Rox confident in core entering Meetings

Rox confident in core entering Meetings

DENVER -- During last year's Winter Meetings in Las Vegas, the question of which small-to-mid-market team will make the biggest impact was brought to Rockies general manager Dan O'Dowd.

His basic response: Why not us?

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The Rockies turned out to be that team, earning the National League Wild Card before falling in a hard-fought NL Division Series to the Phillies. It would be inaccurate to say O'Dowd had ESP or something mystical. He just had confidence that the Rockies, who went to the 2007 World Series but struggled in '08, had not lost their way.

As the Rockies prepare for next week's Winter Meetings in Indianapolis, O'Dowd believes sustained success is possible if the Rox continue their course.

"I think we're in a good position, but for that to come true, it's going to take a lot of hard work," O'Dowd said. "It's going to take work from every single person in the front office, the manager, the coaches, all of the players and the people in player development."

The Rockies aren't planning to treat Indianapolis as a big shopping trip. With a frugal approach, O'Dowd expects to address the bullpen and starting rotation depth. He also said he doesn't expect any major deals unless they can significantly improve the club.

What that means is that the core of the Rockies' club in 2009 will be the same in '10.

That more or less answers the big question that arose after the playoffs, whether Colorado would deal right fielder Brad Hawpe. After making it to the All-Star Game for the first time, Hawpe struggled in the second half and saw little playing time in the playoffs against a Phillies team that was heavy on left-handed pitching. Hawpe hit .243 against lefties in 2009.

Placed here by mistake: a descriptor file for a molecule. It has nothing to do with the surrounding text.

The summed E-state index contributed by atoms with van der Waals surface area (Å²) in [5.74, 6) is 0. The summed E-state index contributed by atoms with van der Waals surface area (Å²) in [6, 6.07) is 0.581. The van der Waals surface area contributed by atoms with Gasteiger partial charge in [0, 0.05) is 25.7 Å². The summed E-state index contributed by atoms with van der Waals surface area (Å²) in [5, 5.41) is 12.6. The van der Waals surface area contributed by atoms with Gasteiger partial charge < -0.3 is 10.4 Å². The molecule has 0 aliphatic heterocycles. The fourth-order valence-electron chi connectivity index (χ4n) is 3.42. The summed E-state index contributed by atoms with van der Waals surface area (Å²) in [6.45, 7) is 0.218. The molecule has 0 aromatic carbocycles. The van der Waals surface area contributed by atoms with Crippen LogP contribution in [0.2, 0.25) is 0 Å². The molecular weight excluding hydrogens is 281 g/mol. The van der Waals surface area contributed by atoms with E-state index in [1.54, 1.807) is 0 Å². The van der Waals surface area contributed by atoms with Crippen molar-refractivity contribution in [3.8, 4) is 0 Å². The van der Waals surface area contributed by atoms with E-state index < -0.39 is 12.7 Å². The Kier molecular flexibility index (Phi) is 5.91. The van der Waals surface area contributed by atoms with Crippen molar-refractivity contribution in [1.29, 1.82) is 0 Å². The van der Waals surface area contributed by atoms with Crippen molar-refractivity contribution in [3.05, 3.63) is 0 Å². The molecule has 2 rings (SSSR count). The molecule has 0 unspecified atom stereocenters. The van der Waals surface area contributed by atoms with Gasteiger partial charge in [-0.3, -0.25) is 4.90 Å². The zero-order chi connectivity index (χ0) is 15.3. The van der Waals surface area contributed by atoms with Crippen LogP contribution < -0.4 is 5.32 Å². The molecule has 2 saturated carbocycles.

However, Hawpe hit .282 against left-handers in 2008, and he pummeled pitching from both sides during the Rockies' late-season run in 2007.

The Rox's overall struggles against left-handed pitching -- they were not only dominated in the playoffs, but hit .253 against southpaws during the regular season -- gave rise to the theory that they needed to trade some of the left-handed hitting for right-handed production.

But O'Dowd said that isn't necessary.

"The year before last ... Brad Hawpe and [third baseman] Ian Stewart can hit left-handed pitching better than they did -- Ian Stewart was one of the best hitters against left-handers in the National League [.377 in a half-season] the year before," O'Dowd said. "I think last year was an aberration.

"Guys like them and [catcher] Chris Iannetta are good hitters, and they need to be better. Carlos Gonzalez [a lefty-swinging outfielder who had a big second-half impact] is going to get better."

O'Dowd said the team has not made much progress in its attempt to retain free-agent reliever Rafael Betancourt, who filled a void as right-handed setup man. The Rockies are still trying to bring him back, but are also looking for similar relievers. Taylor Buchholz, who missed 2009 because of elbow surgery, and one-time closer Manuel Corpas, who underwent elbow surgery during last season, also will augment the bullpen.

As for the rotation, the Rockies are prepared to lose All-Star right-hander Jason Marquis to free agency, but the return of left-hander Jeff Francis from shoulder surgery should offset that.

Francis, who is healthy and just needs game action, should join Aaron Cook, Ubaldo Jimenez, Jorge De La Rosa and Jason Hammel -- all of whom won in double figures last year. The Rockies also have prospects Jhoulys Chacin, Esmil Rogers and Samuel Deduno on the cusp of making an impact, but are expected to look for some experienced, but low-cost, pitchers for competition.

Thomas Harding is a reporter for MLB.com. This story was not subject to the approval of Major League Baseball or its clubs.